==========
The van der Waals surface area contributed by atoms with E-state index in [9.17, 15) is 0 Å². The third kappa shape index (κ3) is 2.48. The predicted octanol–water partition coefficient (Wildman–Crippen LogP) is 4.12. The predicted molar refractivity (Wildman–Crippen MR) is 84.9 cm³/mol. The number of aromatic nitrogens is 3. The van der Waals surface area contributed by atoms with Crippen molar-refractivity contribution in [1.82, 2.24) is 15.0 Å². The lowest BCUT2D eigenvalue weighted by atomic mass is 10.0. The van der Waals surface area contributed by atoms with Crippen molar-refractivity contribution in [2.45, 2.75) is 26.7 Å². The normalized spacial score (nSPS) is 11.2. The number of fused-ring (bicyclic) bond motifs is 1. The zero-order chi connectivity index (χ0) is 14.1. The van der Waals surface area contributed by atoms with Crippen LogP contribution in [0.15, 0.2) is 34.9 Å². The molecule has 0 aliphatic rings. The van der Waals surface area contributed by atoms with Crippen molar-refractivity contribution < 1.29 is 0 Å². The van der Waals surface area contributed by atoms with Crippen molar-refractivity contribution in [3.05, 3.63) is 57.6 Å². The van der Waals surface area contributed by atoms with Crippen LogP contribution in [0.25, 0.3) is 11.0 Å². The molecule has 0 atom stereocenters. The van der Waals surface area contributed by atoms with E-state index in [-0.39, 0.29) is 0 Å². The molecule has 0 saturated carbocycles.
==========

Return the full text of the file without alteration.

The van der Waals surface area contributed by atoms with E-state index in [9.17, 15) is 0 Å². The third kappa shape index (κ3) is 2.48. The predicted octanol–water partition coefficient (Wildman–Crippen LogP) is 4.12. The predicted molar refractivity (Wildman–Crippen MR) is 84.9 cm³/mol. The number of aromatic nitrogens is 3. The van der Waals surface area contributed by atoms with Crippen molar-refractivity contribution in [1.82, 2.24) is 15.0 Å². The lowest BCUT2D eigenvalue weighted by atomic mass is 10.0. The van der Waals surface area contributed by atoms with Crippen molar-refractivity contribution in [2.45, 2.75) is 26.7 Å². The normalized spacial score (nSPS) is 11.2. The number of fused-ring (bicyclic) bond motifs is 1. The zero-order chi connectivity index (χ0) is 14.1. The van der Waals surface area contributed by atoms with Crippen LogP contribution in [0.15, 0.2) is 34.9 Å². The molecule has 0 aliphatic rings. The van der Waals surface area contributed by atoms with Crippen molar-refractivity contribution < 1.29 is 0 Å². The van der Waals surface area contributed by atoms with Crippen molar-refractivity contribution in [3.05, 3.63) is 57.6 Å². The van der Waals surface area contributed by atoms with Crippen LogP contribution in [0.25, 0.3) is 11.0 Å². The molecule has 0 atom stereocenters. The van der Waals surface area contributed by atoms with E-state index in [-0.39, 0.29) is 0 Å². The molecule has 0 saturated carbocycles.